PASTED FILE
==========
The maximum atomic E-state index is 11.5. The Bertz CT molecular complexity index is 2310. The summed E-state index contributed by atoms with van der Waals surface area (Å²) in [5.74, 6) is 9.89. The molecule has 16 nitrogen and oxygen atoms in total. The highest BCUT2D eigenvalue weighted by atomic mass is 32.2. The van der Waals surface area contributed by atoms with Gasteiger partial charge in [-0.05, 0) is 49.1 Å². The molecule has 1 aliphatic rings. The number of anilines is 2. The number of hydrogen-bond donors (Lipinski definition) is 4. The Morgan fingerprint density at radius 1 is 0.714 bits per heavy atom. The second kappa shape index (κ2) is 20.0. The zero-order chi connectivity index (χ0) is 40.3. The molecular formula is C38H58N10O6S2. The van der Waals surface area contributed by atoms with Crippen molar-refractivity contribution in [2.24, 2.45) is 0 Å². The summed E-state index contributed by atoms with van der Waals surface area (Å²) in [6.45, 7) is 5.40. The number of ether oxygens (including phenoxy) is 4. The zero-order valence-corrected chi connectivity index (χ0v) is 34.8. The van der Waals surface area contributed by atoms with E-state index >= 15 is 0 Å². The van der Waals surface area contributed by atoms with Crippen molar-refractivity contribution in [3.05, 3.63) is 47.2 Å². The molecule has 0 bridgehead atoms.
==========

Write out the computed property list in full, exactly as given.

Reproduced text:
The maximum atomic E-state index is 11.5. The Bertz CT molecular complexity index is 2310. The summed E-state index contributed by atoms with van der Waals surface area (Å²) in [5.74, 6) is 9.89. The molecule has 16 nitrogen and oxygen atoms in total. The highest BCUT2D eigenvalue weighted by atomic mass is 32.2. The van der Waals surface area contributed by atoms with Gasteiger partial charge in [-0.05, 0) is 49.1 Å². The molecule has 1 aliphatic rings. The number of anilines is 2. The number of hydrogen-bond donors (Lipinski definition) is 4. The Morgan fingerprint density at radius 1 is 0.714 bits per heavy atom. The second kappa shape index (κ2) is 20.0. The zero-order chi connectivity index (χ0) is 40.3. The molecular formula is C38H58N10O6S2. The van der Waals surface area contributed by atoms with Crippen molar-refractivity contribution in [2.24, 2.45) is 0 Å². The summed E-state index contributed by atoms with van der Waals surface area (Å²) in [6.45, 7) is 5.40. The number of ether oxygens (including phenoxy) is 4. The zero-order valence-corrected chi connectivity index (χ0v) is 34.8. The van der Waals surface area contributed by atoms with E-state index >= 15 is 0 Å². The van der Waals surface area contributed by atoms with Crippen molar-refractivity contribution in [3.05, 3.63) is 47.2 Å². The molecule has 0 bridgehead atoms.